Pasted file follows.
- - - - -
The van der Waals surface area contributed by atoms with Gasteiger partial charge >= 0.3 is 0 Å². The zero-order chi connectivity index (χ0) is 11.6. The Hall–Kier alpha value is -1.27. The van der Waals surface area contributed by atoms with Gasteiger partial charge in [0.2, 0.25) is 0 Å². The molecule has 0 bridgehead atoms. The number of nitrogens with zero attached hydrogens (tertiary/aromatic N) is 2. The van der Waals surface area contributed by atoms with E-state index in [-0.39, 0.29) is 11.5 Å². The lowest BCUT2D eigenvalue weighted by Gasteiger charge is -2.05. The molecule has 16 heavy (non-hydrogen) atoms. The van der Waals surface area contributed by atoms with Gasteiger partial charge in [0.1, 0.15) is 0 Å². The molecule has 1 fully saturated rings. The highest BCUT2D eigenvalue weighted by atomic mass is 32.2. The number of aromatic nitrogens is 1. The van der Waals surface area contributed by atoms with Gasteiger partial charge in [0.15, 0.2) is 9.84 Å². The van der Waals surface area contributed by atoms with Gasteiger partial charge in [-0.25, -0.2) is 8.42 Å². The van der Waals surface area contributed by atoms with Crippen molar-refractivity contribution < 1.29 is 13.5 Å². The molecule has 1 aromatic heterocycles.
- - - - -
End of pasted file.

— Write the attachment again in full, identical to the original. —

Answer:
The van der Waals surface area contributed by atoms with Gasteiger partial charge >= 0.3 is 0 Å². The zero-order chi connectivity index (χ0) is 11.6. The Hall–Kier alpha value is -1.27. The van der Waals surface area contributed by atoms with Gasteiger partial charge in [0.2, 0.25) is 0 Å². The molecule has 0 bridgehead atoms. The number of nitrogens with zero attached hydrogens (tertiary/aromatic N) is 2. The van der Waals surface area contributed by atoms with E-state index in [-0.39, 0.29) is 11.5 Å². The lowest BCUT2D eigenvalue weighted by Gasteiger charge is -2.05. The molecule has 16 heavy (non-hydrogen) atoms. The van der Waals surface area contributed by atoms with Gasteiger partial charge in [0.1, 0.15) is 0 Å². The molecule has 1 fully saturated rings. The highest BCUT2D eigenvalue weighted by atomic mass is 32.2. The number of aromatic nitrogens is 1. The van der Waals surface area contributed by atoms with Gasteiger partial charge in [0.15, 0.2) is 9.84 Å². The van der Waals surface area contributed by atoms with Gasteiger partial charge in [-0.25, -0.2) is 8.42 Å². The van der Waals surface area contributed by atoms with Crippen molar-refractivity contribution < 1.29 is 13.5 Å². The molecule has 1 aromatic heterocycles.